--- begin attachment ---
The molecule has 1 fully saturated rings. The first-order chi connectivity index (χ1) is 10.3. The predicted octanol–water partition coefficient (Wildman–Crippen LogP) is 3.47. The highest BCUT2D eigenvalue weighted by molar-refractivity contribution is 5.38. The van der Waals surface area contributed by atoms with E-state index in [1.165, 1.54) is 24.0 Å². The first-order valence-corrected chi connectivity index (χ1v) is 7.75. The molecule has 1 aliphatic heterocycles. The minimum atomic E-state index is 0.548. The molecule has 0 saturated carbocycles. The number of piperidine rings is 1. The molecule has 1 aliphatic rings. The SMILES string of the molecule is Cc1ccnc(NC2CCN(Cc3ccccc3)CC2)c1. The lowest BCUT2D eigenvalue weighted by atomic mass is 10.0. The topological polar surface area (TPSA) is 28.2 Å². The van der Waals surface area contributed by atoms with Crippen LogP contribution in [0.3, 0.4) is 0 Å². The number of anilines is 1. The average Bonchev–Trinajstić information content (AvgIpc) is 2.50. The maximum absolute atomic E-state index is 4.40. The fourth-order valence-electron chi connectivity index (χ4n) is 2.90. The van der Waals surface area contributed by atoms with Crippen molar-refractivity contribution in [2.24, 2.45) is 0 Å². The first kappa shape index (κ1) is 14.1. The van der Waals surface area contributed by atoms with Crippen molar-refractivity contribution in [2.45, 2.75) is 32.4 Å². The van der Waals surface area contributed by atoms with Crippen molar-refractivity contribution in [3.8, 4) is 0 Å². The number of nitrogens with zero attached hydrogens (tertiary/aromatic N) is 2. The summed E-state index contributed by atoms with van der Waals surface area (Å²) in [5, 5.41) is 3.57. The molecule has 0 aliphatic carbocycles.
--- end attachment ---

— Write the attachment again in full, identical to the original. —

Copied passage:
The molecule has 1 fully saturated rings. The first-order chi connectivity index (χ1) is 10.3. The predicted octanol–water partition coefficient (Wildman–Crippen LogP) is 3.47. The highest BCUT2D eigenvalue weighted by molar-refractivity contribution is 5.38. The van der Waals surface area contributed by atoms with E-state index in [1.165, 1.54) is 24.0 Å². The first-order valence-corrected chi connectivity index (χ1v) is 7.75. The molecule has 1 aliphatic heterocycles. The minimum atomic E-state index is 0.548. The molecule has 0 saturated carbocycles. The number of piperidine rings is 1. The molecule has 1 aliphatic rings. The SMILES string of the molecule is Cc1ccnc(NC2CCN(Cc3ccccc3)CC2)c1. The lowest BCUT2D eigenvalue weighted by atomic mass is 10.0. The topological polar surface area (TPSA) is 28.2 Å². The van der Waals surface area contributed by atoms with Crippen LogP contribution in [0.3, 0.4) is 0 Å². The number of anilines is 1. The average Bonchev–Trinajstić information content (AvgIpc) is 2.50. The maximum absolute atomic E-state index is 4.40. The fourth-order valence-electron chi connectivity index (χ4n) is 2.90. The van der Waals surface area contributed by atoms with Crippen molar-refractivity contribution in [2.24, 2.45) is 0 Å². The first kappa shape index (κ1) is 14.1. The van der Waals surface area contributed by atoms with Crippen molar-refractivity contribution in [2.45, 2.75) is 32.4 Å². The van der Waals surface area contributed by atoms with Crippen molar-refractivity contribution in [3.8, 4) is 0 Å². The number of nitrogens with zero attached hydrogens (tertiary/aromatic N) is 2. The summed E-state index contributed by atoms with van der Waals surface area (Å²) in [5, 5.41) is 3.57. The molecule has 0 aliphatic carbocycles.